Giants in the history of self-defense pistols: Walther P38 and Smith & Wesson Model 39  

With the heel magazine release, the P38 met the military requirements of the time.

You're probably familiar with the movie scene: an older gentleman, usually just called Q, enters the room and explains to double-O agent James Bond the advantages of his new service pistol: a Walther PPK in 7.65 mm caliber. In the following adventures, it becomes the cinema hero's faithful companion, his trademark, so to speak, by which even his opponents recognize him. "There is only one man who carries a Walther PPK," they even said, in cinematic exaggeration. In reality, the sleek pistol had been on the market for more than thirty years at that point, accompanying law enforcement officers, soldiers and security guards – In Germany, but also abroad, where the first deliveries were made as early as the 1930s.

In the 1960s and 1970s, the Walther PPK was considered the concealed carry pistol par excellence.

The special highlight of the pleasing pistol was its double action trigger pull. First offered in 1929 together with the Walther PP, the big sister model of the PPK, in a commercially successful self-loading pistol, it allowed the gun to be immediately ready to fire and yet safe to use. "Revolver-like," as it was fondly called in training courses – and as the examiners liked to hear that. The common 7.65 mm Browning caliber was beyond any doubt with regard to its intended use. It was perfectly capable of stopping a fleeing lawbreaker with a shot to the leg, or stopping an attacker with a shot to the chest. How deadly a bullet from a Walther PPK could be was proven a thousand times over, or you could simply believe the statement of the above-mentioned armorer Q: " a brick in a window pane!" At Walther the idea of the double action trigger pull – immediate readiness to fire combined with safe carrying of the gun – was also transferred to the new army pistol to be developed for the Wehrmacht of the German Reich. The P38 was the first service pistol in the powerful 9 mm Parabellum caliber to be available with the same safe option of immediate readiness to fire. An idea that was a success. Around 1.3 million P38s were delivered to the Wehrmacht. The German armed forces, the Federal Border Police and the riot police of the German states also relied on the post-war model with an aluminum frame.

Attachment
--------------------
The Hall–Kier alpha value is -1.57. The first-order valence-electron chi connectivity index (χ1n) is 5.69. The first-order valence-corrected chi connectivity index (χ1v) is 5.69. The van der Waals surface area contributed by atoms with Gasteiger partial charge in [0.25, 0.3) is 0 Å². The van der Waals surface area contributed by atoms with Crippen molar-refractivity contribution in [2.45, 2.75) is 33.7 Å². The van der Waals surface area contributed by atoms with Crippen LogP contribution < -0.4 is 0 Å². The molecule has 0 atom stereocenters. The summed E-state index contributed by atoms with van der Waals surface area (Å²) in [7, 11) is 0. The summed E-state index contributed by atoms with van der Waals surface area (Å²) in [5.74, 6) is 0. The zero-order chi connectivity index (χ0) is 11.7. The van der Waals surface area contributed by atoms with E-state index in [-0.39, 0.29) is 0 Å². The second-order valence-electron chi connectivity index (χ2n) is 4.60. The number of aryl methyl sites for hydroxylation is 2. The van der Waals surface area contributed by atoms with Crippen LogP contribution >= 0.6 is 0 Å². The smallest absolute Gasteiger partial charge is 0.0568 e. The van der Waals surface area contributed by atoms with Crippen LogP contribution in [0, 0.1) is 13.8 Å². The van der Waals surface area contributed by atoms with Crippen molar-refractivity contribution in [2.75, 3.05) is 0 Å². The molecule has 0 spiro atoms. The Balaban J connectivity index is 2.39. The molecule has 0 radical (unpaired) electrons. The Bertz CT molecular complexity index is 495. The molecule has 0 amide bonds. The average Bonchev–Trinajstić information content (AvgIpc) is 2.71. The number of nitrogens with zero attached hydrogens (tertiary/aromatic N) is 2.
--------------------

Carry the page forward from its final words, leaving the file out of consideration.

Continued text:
Compared to the PPK, the P38 (shown here is a pistol manufactured in Zella-Mehlis during World War 2) is almost oversized. Carrying it concealed under clothing can be a real challenge.

The idea of equipping a self-loading pistol in 9 mm Parabellum with a double action and an aluminum frame was welcomed elsewhere in the world too: at the U.S. firearms manufacturer Smith & Wesson in Springfield, Massachusetts. In the basic design of their gun, S&W followed the well-known Colt M1911 A1 U.S. Army pistol in .45 ACP caliber. The double action, the manual safety and the associated decocking function were based on Walther's P38. The American gunmaker was also happy to take up another idea: to make the frame of the new pistol from aluminum. Walther was already offering the material for the smaller PP and PPK pistols on request as early as the 1930s. There are also said to have been attempts with the P38 for the Wehrmacht. However, the aluminum grip P38 was not mass-produced until the Federal Republic of Germany – as standard, because the steel frame remained the rare exception from then on.

The P.38 is a good basis for conversions. Here is an extreme trimming, which even the slide bridge fell victim to.

With its Model 39, which had been in development since 1949, Smith & Wesson had thus combined design elements from the United States and Germany. In addition, the gun was also supplemented with modern and lightweight material. After early attempts with a steel frame, Smith & Wesson used aluminum here. The company's focus was clearly on the government market, or more specifically, the military market. At the time the idea was to replace the large and heavy M 1911 A1, which only featured a single action trigger pull. However, the U.S. military could not bring itself to introduce the newly developed pistol. Law enforcement agencies in the USA also took a long time to adopt it. What did slowly emerge, however, was a robust civilian market. The new pistol was well received, and gun enthusiasts were eager to buy it. Not only in the U.S., but worldwide. This included Germany, where, however, the high exchange rate of the U.S. dollar had a dampening effect in the early years. Also often purchased was the Walther P38, which was available as a WW2 second-hand gun at moderate prices or could be purchased brand-new.

The double-action and the 9mm Para caliber made the Walther P38 and the S&W M39 a success 

In the 1970s, Carl Walther in Ulm offered a shortened version that shows details of the P4 model, such as the reduced hammer and decocking lever.

What made the guns successful? It was certainly the combination of double action and cartridge. The 9mm Parabellum had been introduced in 1902. With the German armed forces' Pistole 08, it became firmly established in Europe. By World War II at the latest, it was used as the cartridge for army pistols and submachine guns against other calibers widely used in Europe. War experience showed that even in hand-to-hand combat at close range, a lot of power is required to immediately incapacitate the enemy. So it was more or less obvious to choose a caliber that had proven itself. There were no great variations in the mid-1960s. Full metal jackets were standard, and partial jackets were also available. The latter, however, were not entirely unproblematic in terms of functional reliability. Ammo was also relatively cheap to get – mass production for the military worldwide made that possible.

Like the P4 shown here, the late Ulm P 38s were given a reinforced slide (1), a wide collar (2) abutted against the outer barrel from the rearn, and a frame reinforced by means of a steel hex bolt (3).